The TARDIS has materialised to one side of a large London square. Most of London has been reduced to rubble, but to one side a steel-railed entrance and the remains of a smashed red sign indicate the entrance to a station below the square. There are some other openings, the rest rather less obvious. All are choked with snow and wreckage, but something about them seems to suggest that they might bear closer investigation.

The Underground Station
Stations of the London Underground have often appeared as sets in Doctor Who. They can be eerie, and this one is no exception. The plan shows the ticket hall and escalators down to the tunnels. All the staircases are littered with debris, including the remains of skeletons, but they are usable with care. The skeletons are stripped clean of flesh, and close examination suggests that something has gnawed the bones. If you are using K-9 as a character, someone must carry him (it?) on the stairs. The station is completely dark, apart from glimmers from the entrance corridors, and any lights the adventurers are carrying. Snow drifts and rubble (from parts of the ceiling that have collapsed) cover the floor in several areas, and more bones protrude from the drifts. If anyone crosses any of the areas of rubble, dirt and small shards of concrete shower down from the weakened ceiling. If the area isn't left within one round a large chunk of concrete breaks loose, causing 1D4 wounds if it isn't dodged (difficulty 3 to dodge). This only happens once. The escalators aren't working, and are littered with skeletons. Anyone venturing down will find that the tunnels are awash with water, and marks on the walls suggest that they are sometimes completely filled. Flood defences were destroyed in the war, and much of Central London and all the deep tunnels are flooded at high tide.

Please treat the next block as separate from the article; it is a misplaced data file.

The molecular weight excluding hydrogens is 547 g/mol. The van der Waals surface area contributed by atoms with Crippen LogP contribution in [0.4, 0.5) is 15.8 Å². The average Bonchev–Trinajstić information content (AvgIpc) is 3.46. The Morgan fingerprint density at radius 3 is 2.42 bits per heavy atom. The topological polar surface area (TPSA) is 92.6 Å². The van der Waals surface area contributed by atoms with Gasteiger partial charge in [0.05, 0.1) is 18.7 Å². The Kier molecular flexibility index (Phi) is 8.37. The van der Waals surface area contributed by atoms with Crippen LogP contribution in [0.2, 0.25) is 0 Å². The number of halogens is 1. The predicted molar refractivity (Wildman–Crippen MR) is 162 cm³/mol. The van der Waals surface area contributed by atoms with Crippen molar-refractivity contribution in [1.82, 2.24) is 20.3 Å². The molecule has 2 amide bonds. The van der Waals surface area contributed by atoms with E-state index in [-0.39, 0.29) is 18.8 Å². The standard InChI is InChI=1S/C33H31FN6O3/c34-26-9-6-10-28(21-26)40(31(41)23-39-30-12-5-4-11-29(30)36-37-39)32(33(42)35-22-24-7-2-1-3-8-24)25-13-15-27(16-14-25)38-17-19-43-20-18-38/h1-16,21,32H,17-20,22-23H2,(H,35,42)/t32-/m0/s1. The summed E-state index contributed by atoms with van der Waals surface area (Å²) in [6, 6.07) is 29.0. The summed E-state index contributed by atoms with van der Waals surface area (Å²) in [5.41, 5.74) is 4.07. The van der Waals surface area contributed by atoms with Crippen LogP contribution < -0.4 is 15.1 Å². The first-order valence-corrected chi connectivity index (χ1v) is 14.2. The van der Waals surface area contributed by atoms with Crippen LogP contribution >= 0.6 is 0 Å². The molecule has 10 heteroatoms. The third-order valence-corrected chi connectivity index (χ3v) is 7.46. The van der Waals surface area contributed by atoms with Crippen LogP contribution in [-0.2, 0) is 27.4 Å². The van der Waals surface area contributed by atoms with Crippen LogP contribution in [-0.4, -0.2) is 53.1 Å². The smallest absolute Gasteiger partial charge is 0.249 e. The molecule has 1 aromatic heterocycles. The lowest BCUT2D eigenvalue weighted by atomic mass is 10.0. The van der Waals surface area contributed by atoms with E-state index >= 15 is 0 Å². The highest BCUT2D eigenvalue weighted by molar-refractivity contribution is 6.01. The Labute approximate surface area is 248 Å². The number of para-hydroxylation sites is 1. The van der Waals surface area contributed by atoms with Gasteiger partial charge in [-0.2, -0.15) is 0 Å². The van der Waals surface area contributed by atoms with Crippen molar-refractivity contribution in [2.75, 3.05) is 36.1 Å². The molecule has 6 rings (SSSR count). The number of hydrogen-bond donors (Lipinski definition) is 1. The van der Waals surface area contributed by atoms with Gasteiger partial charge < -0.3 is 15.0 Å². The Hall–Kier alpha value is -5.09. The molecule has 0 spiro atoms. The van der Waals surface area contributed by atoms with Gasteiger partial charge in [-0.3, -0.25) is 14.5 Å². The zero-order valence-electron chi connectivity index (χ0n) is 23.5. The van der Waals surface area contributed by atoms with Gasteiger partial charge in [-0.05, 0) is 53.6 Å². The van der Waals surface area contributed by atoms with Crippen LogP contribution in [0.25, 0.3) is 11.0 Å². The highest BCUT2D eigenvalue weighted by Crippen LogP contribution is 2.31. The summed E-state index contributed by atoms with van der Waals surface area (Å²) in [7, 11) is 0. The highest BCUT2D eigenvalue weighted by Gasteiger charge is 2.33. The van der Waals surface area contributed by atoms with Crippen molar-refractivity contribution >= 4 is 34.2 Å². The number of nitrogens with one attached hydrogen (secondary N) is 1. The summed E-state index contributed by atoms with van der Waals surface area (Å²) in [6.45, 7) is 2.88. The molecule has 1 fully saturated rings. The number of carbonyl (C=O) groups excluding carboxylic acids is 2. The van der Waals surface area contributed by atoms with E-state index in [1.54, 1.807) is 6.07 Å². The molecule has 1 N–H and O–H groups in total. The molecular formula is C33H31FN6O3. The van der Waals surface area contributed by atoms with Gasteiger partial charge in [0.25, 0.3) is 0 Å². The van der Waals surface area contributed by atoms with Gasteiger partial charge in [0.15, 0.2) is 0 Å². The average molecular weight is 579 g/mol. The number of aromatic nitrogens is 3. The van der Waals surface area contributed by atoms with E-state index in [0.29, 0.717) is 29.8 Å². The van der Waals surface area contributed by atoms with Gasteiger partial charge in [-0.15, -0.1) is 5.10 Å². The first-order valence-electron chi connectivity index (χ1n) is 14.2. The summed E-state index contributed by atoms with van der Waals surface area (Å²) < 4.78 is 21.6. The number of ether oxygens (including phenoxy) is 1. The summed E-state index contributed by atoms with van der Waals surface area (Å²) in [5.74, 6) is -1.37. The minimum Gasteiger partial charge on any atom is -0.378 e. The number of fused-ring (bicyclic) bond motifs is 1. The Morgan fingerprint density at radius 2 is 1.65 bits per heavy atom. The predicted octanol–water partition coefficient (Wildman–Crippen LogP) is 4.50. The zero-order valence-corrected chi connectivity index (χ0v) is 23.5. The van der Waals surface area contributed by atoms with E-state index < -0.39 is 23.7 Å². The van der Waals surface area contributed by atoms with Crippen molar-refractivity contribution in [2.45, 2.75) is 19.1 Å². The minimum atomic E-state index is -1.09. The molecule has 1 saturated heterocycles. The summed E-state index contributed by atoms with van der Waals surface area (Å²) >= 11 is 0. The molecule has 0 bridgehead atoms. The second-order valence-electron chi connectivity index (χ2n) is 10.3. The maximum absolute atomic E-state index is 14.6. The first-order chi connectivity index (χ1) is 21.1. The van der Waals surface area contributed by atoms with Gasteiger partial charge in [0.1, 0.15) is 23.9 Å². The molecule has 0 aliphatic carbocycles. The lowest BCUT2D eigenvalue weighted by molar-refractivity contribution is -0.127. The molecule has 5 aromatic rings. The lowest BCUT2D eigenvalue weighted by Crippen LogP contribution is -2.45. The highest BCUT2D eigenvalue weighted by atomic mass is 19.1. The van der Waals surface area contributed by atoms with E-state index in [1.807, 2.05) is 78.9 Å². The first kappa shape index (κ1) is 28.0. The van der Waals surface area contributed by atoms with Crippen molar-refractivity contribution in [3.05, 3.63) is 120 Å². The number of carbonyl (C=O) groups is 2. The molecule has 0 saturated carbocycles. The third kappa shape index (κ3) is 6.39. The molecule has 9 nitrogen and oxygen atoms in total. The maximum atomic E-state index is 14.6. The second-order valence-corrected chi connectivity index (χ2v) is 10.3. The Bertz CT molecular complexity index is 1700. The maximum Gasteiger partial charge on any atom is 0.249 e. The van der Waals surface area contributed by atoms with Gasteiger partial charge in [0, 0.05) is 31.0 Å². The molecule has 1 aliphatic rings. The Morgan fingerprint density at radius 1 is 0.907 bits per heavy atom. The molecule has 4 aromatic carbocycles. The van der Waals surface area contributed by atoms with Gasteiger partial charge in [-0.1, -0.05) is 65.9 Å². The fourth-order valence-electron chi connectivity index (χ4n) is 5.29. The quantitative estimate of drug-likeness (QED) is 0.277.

There are a ticket office and four kiosks in the station. There is nothing useful in the office, apart from a few hundred pounds in coins and badly rotted notes.

Kiosk 1 is a heel bar, and skeletons are sprawled beside the stools and behind the counter. The leather and heels behind the counter are ragged, and look chewed.

Kiosk 2 was a florist, and there are still a few dried stems in some of the pots. There is another skeleton behind the counter.

Kiosk 3 was a sandwich bar. It is occupied by several hundred rats, which stream out and attack intruders if the door is opened. Companions with the Screaming skill may want to take this opportunity for practice.